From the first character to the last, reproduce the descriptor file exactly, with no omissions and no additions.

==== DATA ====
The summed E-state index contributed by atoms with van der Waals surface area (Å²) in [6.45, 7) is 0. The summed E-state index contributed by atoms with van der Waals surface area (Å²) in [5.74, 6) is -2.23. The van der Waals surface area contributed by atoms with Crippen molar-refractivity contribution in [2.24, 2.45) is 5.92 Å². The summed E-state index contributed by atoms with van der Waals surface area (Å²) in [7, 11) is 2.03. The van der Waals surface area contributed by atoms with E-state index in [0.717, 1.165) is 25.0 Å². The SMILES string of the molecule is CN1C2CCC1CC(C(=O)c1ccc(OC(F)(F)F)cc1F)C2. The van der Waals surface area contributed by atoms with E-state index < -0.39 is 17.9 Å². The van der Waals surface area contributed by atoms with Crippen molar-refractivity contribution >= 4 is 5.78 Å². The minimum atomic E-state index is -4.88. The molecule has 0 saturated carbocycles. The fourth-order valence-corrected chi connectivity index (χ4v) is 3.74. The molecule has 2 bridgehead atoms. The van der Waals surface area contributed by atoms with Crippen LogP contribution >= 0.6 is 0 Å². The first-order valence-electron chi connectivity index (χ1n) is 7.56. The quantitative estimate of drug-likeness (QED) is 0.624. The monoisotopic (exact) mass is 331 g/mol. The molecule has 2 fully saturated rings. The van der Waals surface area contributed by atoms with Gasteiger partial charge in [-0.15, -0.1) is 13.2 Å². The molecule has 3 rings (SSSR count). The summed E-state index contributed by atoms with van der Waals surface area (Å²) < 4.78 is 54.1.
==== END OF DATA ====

The summed E-state index contributed by atoms with van der Waals surface area (Å²) in [6.45, 7) is 0. The summed E-state index contributed by atoms with van der Waals surface area (Å²) in [5.74, 6) is -2.23. The van der Waals surface area contributed by atoms with Crippen molar-refractivity contribution in [2.24, 2.45) is 5.92 Å². The summed E-state index contributed by atoms with van der Waals surface area (Å²) in [7, 11) is 2.03. The van der Waals surface area contributed by atoms with E-state index in [0.717, 1.165) is 25.0 Å². The SMILES string of the molecule is CN1C2CCC1CC(C(=O)c1ccc(OC(F)(F)F)cc1F)C2. The van der Waals surface area contributed by atoms with E-state index < -0.39 is 17.9 Å². The van der Waals surface area contributed by atoms with Crippen molar-refractivity contribution >= 4 is 5.78 Å². The minimum atomic E-state index is -4.88. The molecule has 0 saturated carbocycles. The fourth-order valence-corrected chi connectivity index (χ4v) is 3.74. The molecule has 2 bridgehead atoms. The van der Waals surface area contributed by atoms with Crippen LogP contribution >= 0.6 is 0 Å². The first-order valence-electron chi connectivity index (χ1n) is 7.56. The quantitative estimate of drug-likeness (QED) is 0.624. The monoisotopic (exact) mass is 331 g/mol. The molecule has 2 fully saturated rings. The van der Waals surface area contributed by atoms with Gasteiger partial charge in [-0.15, -0.1) is 13.2 Å². The molecule has 3 rings (SSSR count). The summed E-state index contributed by atoms with van der Waals surface area (Å²) < 4.78 is 54.1.